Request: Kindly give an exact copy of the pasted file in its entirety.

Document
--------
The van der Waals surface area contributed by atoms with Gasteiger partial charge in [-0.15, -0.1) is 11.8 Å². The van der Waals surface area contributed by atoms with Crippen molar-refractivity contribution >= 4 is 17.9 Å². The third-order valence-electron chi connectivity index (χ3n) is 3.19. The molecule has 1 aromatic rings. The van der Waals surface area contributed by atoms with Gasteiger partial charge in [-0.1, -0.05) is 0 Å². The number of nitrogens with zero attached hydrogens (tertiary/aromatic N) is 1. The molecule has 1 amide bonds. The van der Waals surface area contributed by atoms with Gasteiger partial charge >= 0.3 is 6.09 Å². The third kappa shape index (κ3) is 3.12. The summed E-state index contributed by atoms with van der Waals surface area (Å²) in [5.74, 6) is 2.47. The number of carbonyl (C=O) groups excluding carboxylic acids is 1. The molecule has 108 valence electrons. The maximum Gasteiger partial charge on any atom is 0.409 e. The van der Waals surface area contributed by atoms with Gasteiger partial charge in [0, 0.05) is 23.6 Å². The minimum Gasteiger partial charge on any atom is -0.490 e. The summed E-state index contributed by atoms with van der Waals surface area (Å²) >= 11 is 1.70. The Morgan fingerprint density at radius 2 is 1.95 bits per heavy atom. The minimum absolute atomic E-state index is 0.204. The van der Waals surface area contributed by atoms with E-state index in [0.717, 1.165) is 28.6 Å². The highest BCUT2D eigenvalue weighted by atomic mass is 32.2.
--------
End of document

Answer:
The van der Waals surface area contributed by atoms with Gasteiger partial charge in [-0.15, -0.1) is 11.8 Å². The van der Waals surface area contributed by atoms with Crippen molar-refractivity contribution >= 4 is 17.9 Å². The third-order valence-electron chi connectivity index (χ3n) is 3.19. The molecule has 1 aromatic rings. The van der Waals surface area contributed by atoms with Gasteiger partial charge in [-0.1, -0.05) is 0 Å². The number of nitrogens with zero attached hydrogens (tertiary/aromatic N) is 1. The molecule has 1 amide bonds. The van der Waals surface area contributed by atoms with Gasteiger partial charge >= 0.3 is 6.09 Å². The third kappa shape index (κ3) is 3.12. The summed E-state index contributed by atoms with van der Waals surface area (Å²) in [5.74, 6) is 2.47. The number of carbonyl (C=O) groups excluding carboxylic acids is 1. The molecule has 108 valence electrons. The maximum Gasteiger partial charge on any atom is 0.409 e. The van der Waals surface area contributed by atoms with Gasteiger partial charge in [0, 0.05) is 23.6 Å². The minimum Gasteiger partial charge on any atom is -0.490 e. The summed E-state index contributed by atoms with van der Waals surface area (Å²) >= 11 is 1.70. The Morgan fingerprint density at radius 2 is 1.95 bits per heavy atom. The minimum absolute atomic E-state index is 0.204. The van der Waals surface area contributed by atoms with E-state index in [0.717, 1.165) is 28.6 Å². The highest BCUT2D eigenvalue weighted by atomic mass is 32.2.